When Tesla announced it’d begin selling insurance for owners in California, the company claimed it’d be able to offer rates up to 30 percent lower than typical vendors. Early quotes from actual owners suggested that estimate was perhaps a bit optimistic, though those rates could become more competitive soon with a new “safety rating” feature a Reddit user is claiming that Tesla is working on integrating into its mobile app.
On the flip side, the possibility of cheaper insurance will seemingly come at the expense of Tesla monitoring your driving behaviors. And how you drive could alter your premiums by up to 50 percent on a monthly basis, according to the individual’s findings.
The Reddit user in question, named Callump01, says they “reverse engineered” the Tesla app to uncover the safety rating system in development. Callump01 has shared insights gleaned from Tesla’s software in the past, particularly related to the company’s plans for a subscription service for its driver assist system. Those findings were validated by Reddit mods, so the source here would appear to be credible. Nevertheless, it’s always good practice to take matters like these with a helping of salt.
Theoretically, a driver’s safety rating would be based on the following factors. Those factors, in turn, would influence monthly rates.
The safety rating page will track your vehicle and is linked directly to your insurance. It will show the number of hours you’ve driven, how often you use AutoPilot, ABS events, forward collision warnings, autosteer strikeouts, accelerator variance, and many other metrics on both a per-trip and monthly basis which you’ll be able to see in a neat graphical interface. You are given a ‘pass’ or ‘fail’ rating (though it is unclear whether that rating will be visible to the end user) and, from what I can tell, appears to be exclusive to HW2 and above and software version 2021.4.12 is required.
Here’s more detail on the criteria Callump01 reportedly uncovered:
ABS Activation - Number of times ABS is activated
Hours Driven - Average daily driving time
Forced Autopilot Disengagements - Number of times Autopilot is disabled due to ignored alerts
Forward Collision Warnings - Number of times car detects a potential forward collision
Unsafe Following Time - Portion of time spent at an unsafe following distance
Intensity of Acceleration and Braking - Speed variance due to extreme acceleration and braking. Shown on a scale from 0-10 as measured against Tesla’s internal fleet.
Performance indicators are based on an average for that factor. The more factors you get into the green the more you’ll save on your premium. Your actual premium will not change more than 50% in a month based on your driving behavior.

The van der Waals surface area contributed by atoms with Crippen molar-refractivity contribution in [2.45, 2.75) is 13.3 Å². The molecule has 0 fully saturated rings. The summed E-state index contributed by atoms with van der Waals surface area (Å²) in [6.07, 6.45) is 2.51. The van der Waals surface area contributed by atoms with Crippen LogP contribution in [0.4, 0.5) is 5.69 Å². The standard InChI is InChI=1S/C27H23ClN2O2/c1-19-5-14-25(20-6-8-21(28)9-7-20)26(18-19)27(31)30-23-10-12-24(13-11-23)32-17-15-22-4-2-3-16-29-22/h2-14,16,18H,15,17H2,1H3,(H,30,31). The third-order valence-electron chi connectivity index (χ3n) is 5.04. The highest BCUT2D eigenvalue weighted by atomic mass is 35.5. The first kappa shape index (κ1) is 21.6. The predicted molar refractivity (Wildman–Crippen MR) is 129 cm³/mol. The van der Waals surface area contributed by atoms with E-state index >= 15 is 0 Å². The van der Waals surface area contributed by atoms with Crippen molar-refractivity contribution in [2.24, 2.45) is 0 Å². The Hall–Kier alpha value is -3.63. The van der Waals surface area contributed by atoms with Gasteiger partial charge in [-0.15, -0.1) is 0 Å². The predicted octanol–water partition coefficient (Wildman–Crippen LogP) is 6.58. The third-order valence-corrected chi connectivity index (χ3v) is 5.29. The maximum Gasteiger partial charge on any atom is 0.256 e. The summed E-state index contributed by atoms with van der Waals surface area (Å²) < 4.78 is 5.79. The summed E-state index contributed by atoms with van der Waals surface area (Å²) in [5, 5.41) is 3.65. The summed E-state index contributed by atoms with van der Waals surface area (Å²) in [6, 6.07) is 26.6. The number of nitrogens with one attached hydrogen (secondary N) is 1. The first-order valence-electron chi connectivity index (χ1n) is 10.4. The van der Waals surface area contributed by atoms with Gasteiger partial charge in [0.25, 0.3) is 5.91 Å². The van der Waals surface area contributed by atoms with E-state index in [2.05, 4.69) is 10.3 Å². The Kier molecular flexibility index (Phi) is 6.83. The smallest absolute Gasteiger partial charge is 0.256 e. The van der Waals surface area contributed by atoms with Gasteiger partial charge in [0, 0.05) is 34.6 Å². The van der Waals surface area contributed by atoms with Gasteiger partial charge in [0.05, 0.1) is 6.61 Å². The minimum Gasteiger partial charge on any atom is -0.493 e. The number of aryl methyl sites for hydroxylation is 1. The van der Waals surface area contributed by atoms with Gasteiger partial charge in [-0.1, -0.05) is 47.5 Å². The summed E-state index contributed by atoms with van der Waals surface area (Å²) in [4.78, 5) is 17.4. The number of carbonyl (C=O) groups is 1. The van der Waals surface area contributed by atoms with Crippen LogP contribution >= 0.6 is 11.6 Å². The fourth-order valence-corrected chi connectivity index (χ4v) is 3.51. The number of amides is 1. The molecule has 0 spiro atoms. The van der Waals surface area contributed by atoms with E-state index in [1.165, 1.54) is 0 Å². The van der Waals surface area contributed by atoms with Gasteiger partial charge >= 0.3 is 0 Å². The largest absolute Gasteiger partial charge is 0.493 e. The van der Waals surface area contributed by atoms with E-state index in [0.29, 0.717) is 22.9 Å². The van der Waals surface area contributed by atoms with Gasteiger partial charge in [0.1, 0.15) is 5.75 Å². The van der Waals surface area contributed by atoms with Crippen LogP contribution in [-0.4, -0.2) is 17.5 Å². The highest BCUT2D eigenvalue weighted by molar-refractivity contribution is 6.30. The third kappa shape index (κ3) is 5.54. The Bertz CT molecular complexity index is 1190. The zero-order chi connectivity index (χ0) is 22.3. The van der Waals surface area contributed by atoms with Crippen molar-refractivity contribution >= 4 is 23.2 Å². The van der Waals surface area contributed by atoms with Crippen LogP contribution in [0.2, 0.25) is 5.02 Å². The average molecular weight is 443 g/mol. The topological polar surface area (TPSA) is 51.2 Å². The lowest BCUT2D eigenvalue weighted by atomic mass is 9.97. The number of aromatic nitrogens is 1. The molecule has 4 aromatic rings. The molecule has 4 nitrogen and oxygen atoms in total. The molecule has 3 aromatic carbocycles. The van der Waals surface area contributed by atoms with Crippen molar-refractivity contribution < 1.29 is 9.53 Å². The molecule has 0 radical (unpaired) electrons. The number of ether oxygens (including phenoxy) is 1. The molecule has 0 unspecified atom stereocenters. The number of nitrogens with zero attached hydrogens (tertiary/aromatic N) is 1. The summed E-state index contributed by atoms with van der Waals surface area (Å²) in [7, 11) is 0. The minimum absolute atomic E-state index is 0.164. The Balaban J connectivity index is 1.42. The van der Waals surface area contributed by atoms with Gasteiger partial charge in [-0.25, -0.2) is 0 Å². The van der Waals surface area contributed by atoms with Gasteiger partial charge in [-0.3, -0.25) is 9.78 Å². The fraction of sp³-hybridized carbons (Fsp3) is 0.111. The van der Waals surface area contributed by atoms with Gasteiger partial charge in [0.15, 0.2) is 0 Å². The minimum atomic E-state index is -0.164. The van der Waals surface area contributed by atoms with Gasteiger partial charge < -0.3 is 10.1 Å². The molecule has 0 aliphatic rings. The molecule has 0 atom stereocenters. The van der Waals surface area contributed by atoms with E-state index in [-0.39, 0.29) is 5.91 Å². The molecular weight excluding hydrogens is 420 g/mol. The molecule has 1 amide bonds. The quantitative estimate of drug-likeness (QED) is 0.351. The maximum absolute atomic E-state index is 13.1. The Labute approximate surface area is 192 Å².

The Redditor notes that the safety rating functions within the app aren’t near completion yet. The page currently yields an empty screen with a loading animation.
Still, if all this bears out, it would reaffirm what Tesla has already indicated it wants to do with insurance: Deliver lower rates in exchange for heavy monitoring of all the data the manufacturer collects from its vehicles out on the road. This snippet from when the service was first announced alludes to the benefit of Tesla leveraging the information it has on its own products:
Tesla uniquely understands its vehicles, technology, safety and repair costs, and eliminates fees taken by traditional insurance carriers. By pricing policies to reflect Tesla’s active safety and advanced driver assistance features, which come standard on all new Tesla vehicles, Tesla Insurance is able to offer reduced insurance costs for many eligible owners.
Notably, the company also stated at the time that it would not “use nor record vehicle data, such as GPS or vehicle camera footage, when pricing insurance.” It appears neither GPS nor vision is a part of this safety rating criteria, at least based on what this Redditor has found. But things like ABS activation, Autopilot disengagements and acceleration and braking force still count as vehicle data.
And make no mistake, Tesla would be far from the first company to put this idea into practice. Many of the big insurance companies offer a similar option. For example, Progressive’s Snapshot keeps an eye on speed changes, as well as how much and when you drive. And there’s also a mobile app component that records when you use your phone as you’re driving to determine how likely you are to be distracted behind the wheel.
The difference between what those insurance providers are doing and what Tesla may be engaging in itself is that Tesla wouldn’t need any external software or OBD-II dongle to monitor your habits; it could just pull that info right from your vehicle.
With the growing number of elective usage-based insurance options out there, I’m wondering: How do y’all feel about the potential for a lower rate, or rates that could fluctuate by as much as half every month, in exchange for an insurance company snooping around all your car’s data? Is that a tradeoff you’d be willing to make?